It’s been almost four decades since the San Francisco Recreation and Park Department graduated a class of officers. On Tuesday, the department not only welcomed the newest members of the park patrol, it also tripled the current size of the force.
The graduation is good news for residents and officials alike who have been complaining recently of graffiti, vandalism and illegal dumping in city parks. Park patrol officers have also been used in recent sweeps of Golden Gate Park to remove homeless persons and campers.
Eleven officers graduated from the eight-week training program, many of whom already had backgrounds in law enforcement or security, according to spokeswoman Rose Dennis. The park department previously had only five officers patrolling the 230 or so parks and playgrounds in San Francisco. Another four are contracted to patrol Monster Park.
Mayor Gavin Newsom said in a statement that he has made it a priority to provide enforcement tools for the parks department and hundreds of thousands of extra dollars were pumped into The City’s budget specifically for park code
“I’m elated and enthused that we’ve reached this point,” he said.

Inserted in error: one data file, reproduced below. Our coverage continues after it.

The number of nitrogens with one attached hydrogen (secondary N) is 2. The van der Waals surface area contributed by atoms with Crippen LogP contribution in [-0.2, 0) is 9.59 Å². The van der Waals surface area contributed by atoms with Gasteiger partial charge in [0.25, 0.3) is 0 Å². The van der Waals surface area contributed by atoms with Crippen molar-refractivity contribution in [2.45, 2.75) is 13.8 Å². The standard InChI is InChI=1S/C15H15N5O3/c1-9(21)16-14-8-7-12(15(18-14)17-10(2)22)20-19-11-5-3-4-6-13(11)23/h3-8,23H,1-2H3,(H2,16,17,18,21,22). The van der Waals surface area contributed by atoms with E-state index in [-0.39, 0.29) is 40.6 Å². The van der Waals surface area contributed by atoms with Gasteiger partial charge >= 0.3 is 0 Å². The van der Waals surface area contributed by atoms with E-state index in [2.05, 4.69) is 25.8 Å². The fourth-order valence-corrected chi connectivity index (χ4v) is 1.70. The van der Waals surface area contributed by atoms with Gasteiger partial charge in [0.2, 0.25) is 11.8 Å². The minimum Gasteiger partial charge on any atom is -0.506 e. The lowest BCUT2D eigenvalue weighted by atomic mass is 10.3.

The park patrol, which has been around since 1874, when it was called the park guard, was originally formed to keep people from tearing up Golden Gate Park at night. Officers are not sworn in and do not carry guns. Their authority is limited to enforcing San Francisco park codes.
“Our primary goal is to encourage people to follow the code and make people feel safe,” Dennis said. “We want people to know that the rules do apply and we’re not happy with the idea of lawlessness.”
Park patrol officers also work to involve the community in keeping their green areas clean and safe. Community members’ chief complaints have been people drinking, graffiti, vandalism and the lack of enforcement late at night.